Michael J.S. Dewar
The information listed below is current as of the date the transcript was finalized.
Abstract of Interview
Michael Dewar begins this interview by recalling his family background and early childhood in India and later at boarding school in England. He describes his public school coursework and texts, and early exposure to science, and explains how financial pressures influenced his decision to attend Oxford University. Next he describes the unique chemistry course offered at Oxford at that time, his professors, lab work, the influence of the war, the graduate degree system at the University, and his early work, which included alkaloids research and theoretical organic chemistry. He discusses his research and colleagues at Courtalds, Ltd. , his learning physical chemistry, his work on resonance theory and molecular orbital theory, and his theoretical publications at that time. He also describes his associations with H. Christopher Longuet-Higgins, Charles A. Coulson, and Jack Roberts. Next Dewar recalls the events leading to his appointment as Head of the Chemistry Department at Queen Mary College, as well as the condition of the department when he arrived and his efforts to rebuild it. He also talks about several of his publications before and during the appointment at QMC, including work on resonance theory, molecular orbital theory, liquid crystals, dropwise condensation and heteroaromatics. Next Dewar discusses the factors that influenced his decision to leave England for a professorship at the University of Chicago. He describes the faculty of the department during his appointment, his teaching, and his research at that time. After reviewing his work on hyperconjugation, organomettalic semiconductors, split p orbital method, and the tropylium ion, Dewar recalls his first meeting with Norman Hackerman at the University of Texas. He discusses the effects of political problems within the University administration and the evolution of computing facilities and software there during his tenure. He describes his interest in developing techniques for theoretical calculations, and the resistance of ab initionists to these theories. Next Dewar discusses negative reception to his work on enzymes, and general resistance to new and unorthodox ideas among scientists. He ends the interview with an explanation of how his half-electron model developed and some comments on his students and colleagues over the years.
|1940||University of Oxford||BA|
|1942||University of Oxford||DPhil|
|1943||University of Oxford||MA|
University of Oxford
Queen Mary College, London
University of Chicago
University of Texas at Austin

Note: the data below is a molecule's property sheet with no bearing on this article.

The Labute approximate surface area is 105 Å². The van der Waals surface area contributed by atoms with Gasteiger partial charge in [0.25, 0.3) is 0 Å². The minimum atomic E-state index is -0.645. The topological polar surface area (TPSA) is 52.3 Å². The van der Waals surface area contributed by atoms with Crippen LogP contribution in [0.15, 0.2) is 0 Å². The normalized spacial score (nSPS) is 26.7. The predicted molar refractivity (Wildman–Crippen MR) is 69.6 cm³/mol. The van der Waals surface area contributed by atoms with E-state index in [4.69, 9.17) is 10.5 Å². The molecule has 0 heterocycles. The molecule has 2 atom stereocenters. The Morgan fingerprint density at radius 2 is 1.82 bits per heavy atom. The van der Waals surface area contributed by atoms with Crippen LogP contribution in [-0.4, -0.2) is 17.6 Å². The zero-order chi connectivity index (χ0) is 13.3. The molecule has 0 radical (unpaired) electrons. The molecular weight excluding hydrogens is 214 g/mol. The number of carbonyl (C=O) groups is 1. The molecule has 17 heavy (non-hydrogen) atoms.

University of Florida
Harrison Howe Award, American Chemical Society
GW Wheland Medal, University of Chicago
Evans Award, Ohio State University
American Chemical Society Southwest Regional Award
Davy Medal, Royal Society of London
James Flack Norris Award, American Chemical Society
William H. Nichols Award, American Chemical Society
Auburn-G. M. Kosolapoff Award, American Chemical Society
Tetrahedron Prize for Creativity in Organic Chemistry
Table of Contents
Parents and family situation in India. Move to England. Classical education at Copthorne Boarding School. Scholarship to Winchester. School Certificate Examination. Early chemistry experiments.
Chemistry major at Balliol College, Oxford University. Influence of teachers. War-related work. D.Phil. and M.A. degrees. Postgraduate work on alkaloids. Book on theoretical organic chemistry for Oxford University Press.
Physical chemist position at Courtalds. Paper on stipitatic acid. Polymerization work with C. H. Bamford. Papers on astronomy, resonance theory, and molecular orbital theory.
Professorship and Department Chair at QMC. Rejunvenation of chemistry department. Reilly Lectures at Notre Dame. Symposium on molecular rearrangement. Work on dropwise condensation. Heteroaromatic work.
Dissatisfaction with England and move to United States. Professorship at University of Chicago. Book on hyperconjugation. Work on organometallic semiconductors. Split p orbital method. Work on tropylium ion.
Professorship at University of Texas. Funding from Welch Foundation. Problems with administration at University of Texas. Graduate Research Professorship at University of Texas. Development of software. Funding from Air Force Office of Scientific Research. Resistance to calculation methods by ab initioists. Papers on enzymes. Statistical work in Texas. Opinions on American science and publishing papers.
About the Interviewer
James J. Bohning was professor emeritus of chemistry at Wilkes University, where he had been a faculty member from 1959 to 1990. He served there as chemistry department chair from 1970 to 1986 and environmental science department chair from 1987 to 1990. Bohning was chair of the American Chemical Society’s Division of the History of Chemistry in 1986; he received the division’s Outstanding Paper Award in 1989 and presented more than forty papers at national meetings of the society. Bohning was on the advisory committee of the society’s National Historic Chemical Landmarks Program from its inception in 1992 through 2001 and is currently a consultant to the committee. He developed the oral history program of the Chemical Heritage Foundation, and he was CHF’s director of oral history from 1990 to 1995. From 1995 to 1998, Bohning was a science writer for the News Service group of the American Chemical Society. In May 2005, he received the Joseph Priestley Service Award from the Susquehanna Valley Section of the American Chemical Society. Bohning passed away in September 2011.